Number of residential dwellings (houses and apartments) divided by the residential land area.

Nitrogen balance is commonly referred to as the net difference between the intake (and/or the effective absorption) of nitrogen contained in the diet and its excretion. Since nitrogen is contained predominantly in proteins, this term pertains mainly to the balance of proteins and of amino acids.

Non-protein metabolically active substances containing nitrogen like peptides, hormones, neurotransmitters, nucleic acids, glutathione or creatine.

Noncommunicable diseases (NCDs), also known as chronic diseases, are not passed from person to person. They are of long duration and generally slow progression. The 4 main types of noncommunicable diseases are cardiovascular diseases (like heart attacks and stroke), cancers, chronic respiratory diseases (such as chronic obstructive pulmonary disease and asthma) and diabetes.

A building block for nucleic acids (the molecules inside cells that carry genetic information).

A statement that implies that a foodstuff has beneficial nutritional properties, such as being 'low fat' or 'high in fibre'.

The nutrition declaration for a food concerns information on the presence of energy and certain nutrients in foods.

Retail sale of sealed containers of alcoholic beverages for consumption elsewhere than the premises where the beverages are purchased.

Carbohydrates with three to nine degrees of polymerization (i.e. three to nine monosaccharide units) are classified as oligosaccharides. Some oligosaccharides occur naturally in plants: stachyose and raffi nose in soybeans and other legumes and fructooligosaccharides in fruits, vegetables, and grains. However, because of their usefulness as food ingredients and their possible health benefits, an increasing number of oligosaccharides are now synthesized from sugars or obtained through extraction and/or partial hydrolysis of longer - chain plant polysaccharides.

Fatty acids in which the first double bond occurs three carbons from the methyl end are designated as omega - 3 fatty acids, denoted as ω - 3 or n - 3 fatty acids.

Fatty acids in which the first double bond occurs six carbons from the methyl end are termed ω - 6 or n - 6 fatty acids.

Retail sale of alcoholic beverages for consumption on the premises where the beverages are purchased (e.g., bars, restaurants).

A condition in which there is a lower-than-normal bone mass or bone mineral density (the amount of bone mineral contained in a certain amount of bone). Osteopenia is a less severe form of bone loss than osteoporosis.

Refers to the permanent teeth in the dental arch; adult dentition.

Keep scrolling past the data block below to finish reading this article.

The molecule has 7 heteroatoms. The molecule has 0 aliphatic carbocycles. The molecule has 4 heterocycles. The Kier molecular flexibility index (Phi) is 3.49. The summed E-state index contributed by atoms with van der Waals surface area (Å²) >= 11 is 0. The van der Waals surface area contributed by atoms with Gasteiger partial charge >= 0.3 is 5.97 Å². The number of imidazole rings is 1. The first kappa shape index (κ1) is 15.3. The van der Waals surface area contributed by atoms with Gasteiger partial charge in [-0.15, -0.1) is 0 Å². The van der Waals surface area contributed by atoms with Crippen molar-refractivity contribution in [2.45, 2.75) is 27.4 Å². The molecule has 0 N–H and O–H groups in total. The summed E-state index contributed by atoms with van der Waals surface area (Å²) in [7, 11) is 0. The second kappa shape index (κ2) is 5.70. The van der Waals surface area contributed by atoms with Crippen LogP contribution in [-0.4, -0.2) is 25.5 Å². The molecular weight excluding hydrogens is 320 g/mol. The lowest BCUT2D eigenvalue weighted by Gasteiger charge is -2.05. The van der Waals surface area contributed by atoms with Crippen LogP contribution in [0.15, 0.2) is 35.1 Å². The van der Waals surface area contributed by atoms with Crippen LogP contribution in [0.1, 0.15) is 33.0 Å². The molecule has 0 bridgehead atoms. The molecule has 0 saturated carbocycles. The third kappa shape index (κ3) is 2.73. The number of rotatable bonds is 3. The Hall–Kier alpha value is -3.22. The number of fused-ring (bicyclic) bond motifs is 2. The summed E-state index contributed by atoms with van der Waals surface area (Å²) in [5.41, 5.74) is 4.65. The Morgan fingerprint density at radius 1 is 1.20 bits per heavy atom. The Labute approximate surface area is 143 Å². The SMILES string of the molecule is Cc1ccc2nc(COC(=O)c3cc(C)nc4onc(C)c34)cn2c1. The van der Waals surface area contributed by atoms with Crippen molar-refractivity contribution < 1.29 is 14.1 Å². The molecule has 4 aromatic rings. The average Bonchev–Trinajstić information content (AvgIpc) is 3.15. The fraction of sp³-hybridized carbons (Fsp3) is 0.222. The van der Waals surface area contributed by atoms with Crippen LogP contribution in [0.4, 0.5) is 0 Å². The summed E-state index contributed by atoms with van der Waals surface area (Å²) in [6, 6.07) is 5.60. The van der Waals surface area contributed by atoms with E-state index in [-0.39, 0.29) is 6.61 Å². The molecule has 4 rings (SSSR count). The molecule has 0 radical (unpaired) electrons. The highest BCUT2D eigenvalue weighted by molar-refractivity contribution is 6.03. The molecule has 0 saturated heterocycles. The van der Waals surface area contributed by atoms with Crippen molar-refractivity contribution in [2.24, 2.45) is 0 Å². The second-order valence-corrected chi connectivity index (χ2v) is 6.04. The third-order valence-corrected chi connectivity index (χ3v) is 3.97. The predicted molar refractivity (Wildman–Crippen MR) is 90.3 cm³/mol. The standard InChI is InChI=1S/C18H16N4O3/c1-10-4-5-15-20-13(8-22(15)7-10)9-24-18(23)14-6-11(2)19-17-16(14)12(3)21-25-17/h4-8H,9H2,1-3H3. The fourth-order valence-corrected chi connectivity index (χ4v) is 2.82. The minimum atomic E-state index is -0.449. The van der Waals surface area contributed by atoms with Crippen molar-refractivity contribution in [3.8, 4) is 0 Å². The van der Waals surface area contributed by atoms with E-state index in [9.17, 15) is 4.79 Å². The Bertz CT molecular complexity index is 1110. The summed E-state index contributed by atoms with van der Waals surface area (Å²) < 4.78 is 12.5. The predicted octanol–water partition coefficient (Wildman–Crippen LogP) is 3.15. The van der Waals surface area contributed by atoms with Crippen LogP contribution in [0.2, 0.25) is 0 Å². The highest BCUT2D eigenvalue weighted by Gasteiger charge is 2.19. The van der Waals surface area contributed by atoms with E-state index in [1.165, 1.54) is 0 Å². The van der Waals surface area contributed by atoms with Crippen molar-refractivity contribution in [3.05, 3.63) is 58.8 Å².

A phospholipid is composed of two fatty acids esterified to a glycerol molecule and one polar head group attached via a phosphate linkage. Phospholipids serve as the structural components of cellular membranes and lipoprotein particles.

'Any bodily movement produced by skeletal muscles that requires energy expenditure'. This includes 'activities undertaken while working, playing, carrying out household chores, travelling, and engaging in recreational pursuits'.

A way of estimating physical activity in a person by looking at energy (calorie) usage over 24 hours in relation to the amount of energy needed to fuel the body at rest.

The ability to carry out daily tasks with vigor and alertness, without undue fatigue, and with ample energy to enjoy leisure-time pursuits and respond to emergencies. Physical fitness includes a number of components consisting of cardiorespiratory endurance (aerobic power), skeletal muscle endurance, skeletal muscle strength, skeletal muscle power, flexibility, balance, speed of movement, reaction time, and body composition.

'An insufficient physical activity level to meet present physical activity recommendations. This means: 

  • Toddlers and preschoolers (1–4 years): Not achieving 180 min of physical activity of any intensity per day.
  • Children and youth (5–17 years): Not achieving 60 min of moderate- to vigorous-intensity physical activity per day.
  • Adults (≥ 18 years): Not achieving 150 min of moderate-to-vigorous-intensity physical activity per week or 75 min of vigorous-intensity physical activity per week or an equivalent combination of moderate- and vigorous-intensity activity.'

Polyols, or sugar alcohols, are derived from the hydrogenation of mono - and disaccharides, and include sorbitol, mannitol, xylitol, isomalt, lactitol, maltitol, and erythritol. Polyols are not as easily digested as other sugars, so they produce a lower glycemic response and a reduced caloric value.

The majority of carbohydrates consumed in the food supply are polysaccharides. As the name implies, these carbohydrates have a high degree of polymerization, ranging from 10 sugar units to several thousand. Polysaccharides can be subdivided into starch and non - starch polysaccharides.

Means fatty acids with two or more cis, cis-methylene interrupted double bonds.

The level of (nutrient) intake that is adequate for virtually all people in a population group.

People in poverty or at risk of poverty are affected by at least one of three forms of poverty: